The Psychology Of The “Wink, Wink” Deal
Don’t be freaked out by the terms, but something called “Endowed Progress” and “Artificial Enhancement” could mean improved marketing results and customer loyalty.
Researchers from the Wharton School of Business discovered that they could increase a customers’ participation in frequency programs by simply giving them a head start. Case in point: A car wash required 8 purchases and punches on a card to earn a free car wash. They discovered that when they gave a customer a card with 2 out of 10 required punches already “pre-punched,” that 34 percent would persist with the program and complete the additional required 8 punches. Contrast that to those who were given a card that only required 8 punches in the first place?the same number as required on the other card?but with ZERO freebies. The final redemption rate plummeted to a mere 19 percent. Holy mackerel!
There are several reasons why this head start story works. One is that “endowed progress” (their term, really) makes people think “hey I’m already 20% of the way done, I might as well keep going.” The other has to do with the psychology of the “wink, wink” deal, which simply states that people act differently when they think they’re getting a special, personalized favor.
My friend David used to exploit this in his business when he’d tell his favorite prospects that the contest on his website had a programming error, and that if they’d hit their back button on their browser, they could enter the contest as many times as they wanted without having to re-enter their information. “You can enter that contest 2, 3 hundred times in a minute if you can click fast enough. and you’re almost for sure going to win something in our weekly drawing.” Sure enough, he’d track the prospect entering the contest 2 or 3 hundred times, and surprise! They’d win a $100 Outback Steakhouse gift card. Wink, wink.
Bottom line is this: everybody wants a win. Everybody wants a head start. Everybody wants an inside deal. So give your prospects a win, a head start, and an inside deal.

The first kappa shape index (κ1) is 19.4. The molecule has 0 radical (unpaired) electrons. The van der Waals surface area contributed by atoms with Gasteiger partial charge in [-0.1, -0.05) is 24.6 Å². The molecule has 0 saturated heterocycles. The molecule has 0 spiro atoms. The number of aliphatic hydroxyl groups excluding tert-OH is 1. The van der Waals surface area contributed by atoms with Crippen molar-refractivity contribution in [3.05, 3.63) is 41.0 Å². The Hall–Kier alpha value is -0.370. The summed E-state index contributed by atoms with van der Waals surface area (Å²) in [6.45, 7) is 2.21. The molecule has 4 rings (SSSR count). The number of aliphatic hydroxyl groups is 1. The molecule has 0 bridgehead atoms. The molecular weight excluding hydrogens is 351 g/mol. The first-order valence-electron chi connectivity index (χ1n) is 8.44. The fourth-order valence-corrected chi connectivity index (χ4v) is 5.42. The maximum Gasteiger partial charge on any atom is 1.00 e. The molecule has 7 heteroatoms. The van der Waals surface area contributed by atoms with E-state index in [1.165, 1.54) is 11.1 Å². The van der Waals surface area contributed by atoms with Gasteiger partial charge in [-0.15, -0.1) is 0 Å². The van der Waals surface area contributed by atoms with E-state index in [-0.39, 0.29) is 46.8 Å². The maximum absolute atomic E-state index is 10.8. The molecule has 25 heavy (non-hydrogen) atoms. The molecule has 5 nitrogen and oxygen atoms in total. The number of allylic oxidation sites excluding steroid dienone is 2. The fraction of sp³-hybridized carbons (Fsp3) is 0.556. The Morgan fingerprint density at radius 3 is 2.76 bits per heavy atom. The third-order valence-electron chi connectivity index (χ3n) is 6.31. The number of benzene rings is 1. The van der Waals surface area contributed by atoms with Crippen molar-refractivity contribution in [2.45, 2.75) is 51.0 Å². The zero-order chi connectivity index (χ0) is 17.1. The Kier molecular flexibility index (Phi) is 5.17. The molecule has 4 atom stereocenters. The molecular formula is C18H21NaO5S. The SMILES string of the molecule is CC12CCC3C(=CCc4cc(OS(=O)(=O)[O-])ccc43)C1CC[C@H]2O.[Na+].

Turns out, giving customers (what they perceive to be) preferential treatment works in all kinds of situations. Take the case of waiters using candy to increase their tips.
First, the expected stuff: According to Monmouth University researcher David Strohmertz, waiters can increase their tip by giving customers a piece of candy with their check (19.59% average tip vs. 18.95% with no candy). They can increase their tip even more by doubling up and giving two pieces of candy: 21.62%.
But here’s the twist: Strohmertz found that the tip could be increased even more by first giving a single piece of candy, then after turning to leave, turning back around, and offering a second piece of candy. This artificial drama evidently makes diners feel like they’ve received special treatment?something ostensibly outside of the normal candy-giving protocol?which was rewarded with an average tip of 22.99%.
Think about that for a minute. First of all, if I’m a waiter, I’m headed straight for Costco and loading up on Andes mints. They only cost 6 cents each, and on a $50 check, the double mint-fake out is worth an extra $2.02 in tips. Second of all, there has got to be some application for this in your business. Alas, that’s what I’m here for:
• A magazine advertising sales rep could offer a 2nd, smaller ad to be run in the back of the publication for free. KEY: wait until after the customer signs for the first ad, THEN give the free ad as an unexpected thank you gesture.
• A siding sales rep could ease an indecisive prospect into a decision by pulling a $250 gift card (for his company) out of his wallet and saying, “We had 5 of these to give away in a drawing at the home show last weekend, but this one went unclaimed. My boss gave it to me and said to give it to anyone who’s ready to buy?we were going to give the discount to someone anyway.”
• An upscale hotel clerk could give his customer a little lift after handing the room keys by offering a bottle of water with the explanation of, “there’s water in your room, but it’s like $4 a bottle; I found a couple extra bottles up here. if you want one, it’s yours.”
• A lawn service company could unexpectedly knock on a customer’s door and ask them if they’d like a flat of flowers that were “left over” from another job planted in their beds.
This isn’t rocket science. Just find something that you can GIVE to your customers for free that appears to be done as a special favor, and watch their reaction. They’ll become more loyal. They’ll talk you up to their friends which will lead to referrals. And they’ll just plain like you more. Heck, you might even get a tip. Wink, wink.
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